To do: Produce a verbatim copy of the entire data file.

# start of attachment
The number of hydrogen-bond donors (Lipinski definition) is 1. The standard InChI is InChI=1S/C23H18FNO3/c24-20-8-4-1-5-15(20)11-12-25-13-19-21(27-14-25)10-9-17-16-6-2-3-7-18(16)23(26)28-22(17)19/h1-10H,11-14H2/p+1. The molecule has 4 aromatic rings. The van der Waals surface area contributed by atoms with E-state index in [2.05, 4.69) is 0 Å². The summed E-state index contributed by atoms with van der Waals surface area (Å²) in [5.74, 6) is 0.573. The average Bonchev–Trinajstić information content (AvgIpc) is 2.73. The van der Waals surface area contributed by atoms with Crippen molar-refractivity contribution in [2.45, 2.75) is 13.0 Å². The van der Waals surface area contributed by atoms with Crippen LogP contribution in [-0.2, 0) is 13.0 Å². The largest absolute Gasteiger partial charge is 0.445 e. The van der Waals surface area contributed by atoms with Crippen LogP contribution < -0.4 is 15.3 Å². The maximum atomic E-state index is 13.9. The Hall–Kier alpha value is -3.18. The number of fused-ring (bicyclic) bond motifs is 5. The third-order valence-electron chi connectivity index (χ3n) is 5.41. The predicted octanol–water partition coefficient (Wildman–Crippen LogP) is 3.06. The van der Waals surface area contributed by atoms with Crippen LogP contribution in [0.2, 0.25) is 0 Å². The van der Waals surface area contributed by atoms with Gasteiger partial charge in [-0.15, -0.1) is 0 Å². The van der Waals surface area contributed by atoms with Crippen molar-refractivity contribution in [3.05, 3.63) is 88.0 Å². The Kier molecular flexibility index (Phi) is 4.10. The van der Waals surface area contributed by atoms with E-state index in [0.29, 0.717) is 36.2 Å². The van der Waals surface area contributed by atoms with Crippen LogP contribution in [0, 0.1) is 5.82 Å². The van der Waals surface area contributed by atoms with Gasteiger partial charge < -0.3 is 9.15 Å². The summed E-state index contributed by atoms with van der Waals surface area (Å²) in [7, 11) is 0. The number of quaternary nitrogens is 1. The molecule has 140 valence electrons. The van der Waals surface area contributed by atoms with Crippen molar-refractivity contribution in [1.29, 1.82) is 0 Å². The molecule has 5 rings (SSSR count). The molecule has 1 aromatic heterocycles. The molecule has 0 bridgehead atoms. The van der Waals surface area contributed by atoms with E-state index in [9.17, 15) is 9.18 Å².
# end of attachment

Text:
The number of hydrogen-bond donors (Lipinski definition) is 1. The standard InChI is InChI=1S/C23H18FNO3/c24-20-8-4-1-5-15(20)11-12-25-13-19-21(27-14-25)10-9-17-16-6-2-3-7-18(16)23(26)28-22(17)19/h1-10H,11-14H2/p+1. The molecule has 4 aromatic rings. The van der Waals surface area contributed by atoms with E-state index in [2.05, 4.69) is 0 Å². The summed E-state index contributed by atoms with van der Waals surface area (Å²) in [5.74, 6) is 0.573. The average Bonchev–Trinajstić information content (AvgIpc) is 2.73. The van der Waals surface area contributed by atoms with Crippen molar-refractivity contribution in [2.45, 2.75) is 13.0 Å². The van der Waals surface area contributed by atoms with Crippen LogP contribution in [-0.2, 0) is 13.0 Å². The largest absolute Gasteiger partial charge is 0.445 e. The van der Waals surface area contributed by atoms with Crippen LogP contribution < -0.4 is 15.3 Å². The maximum atomic E-state index is 13.9. The Hall–Kier alpha value is -3.18. The number of fused-ring (bicyclic) bond motifs is 5. The third-order valence-electron chi connectivity index (χ3n) is 5.41. The predicted octanol–water partition coefficient (Wildman–Crippen LogP) is 3.06. The van der Waals surface area contributed by atoms with Crippen LogP contribution in [0.2, 0.25) is 0 Å². The van der Waals surface area contributed by atoms with Gasteiger partial charge in [-0.15, -0.1) is 0 Å². The van der Waals surface area contributed by atoms with Crippen molar-refractivity contribution in [3.05, 3.63) is 88.0 Å². The Kier molecular flexibility index (Phi) is 4.10. The van der Waals surface area contributed by atoms with E-state index in [0.29, 0.717) is 36.2 Å². The van der Waals surface area contributed by atoms with Crippen LogP contribution in [0, 0.1) is 5.82 Å². The van der Waals surface area contributed by atoms with Gasteiger partial charge < -0.3 is 9.15 Å². The summed E-state index contributed by atoms with van der Waals surface area (Å²) in [7, 11) is 0. The number of quaternary nitrogens is 1. The molecule has 140 valence electrons. The van der Waals surface area contributed by atoms with Crippen molar-refractivity contribution in [1.29, 1.82) is 0 Å². The molecule has 5 rings (SSSR count). The molecule has 1 aromatic heterocycles. The molecule has 0 bridgehead atoms. The van der Waals surface area contributed by atoms with E-state index in [9.17, 15) is 9.18 Å².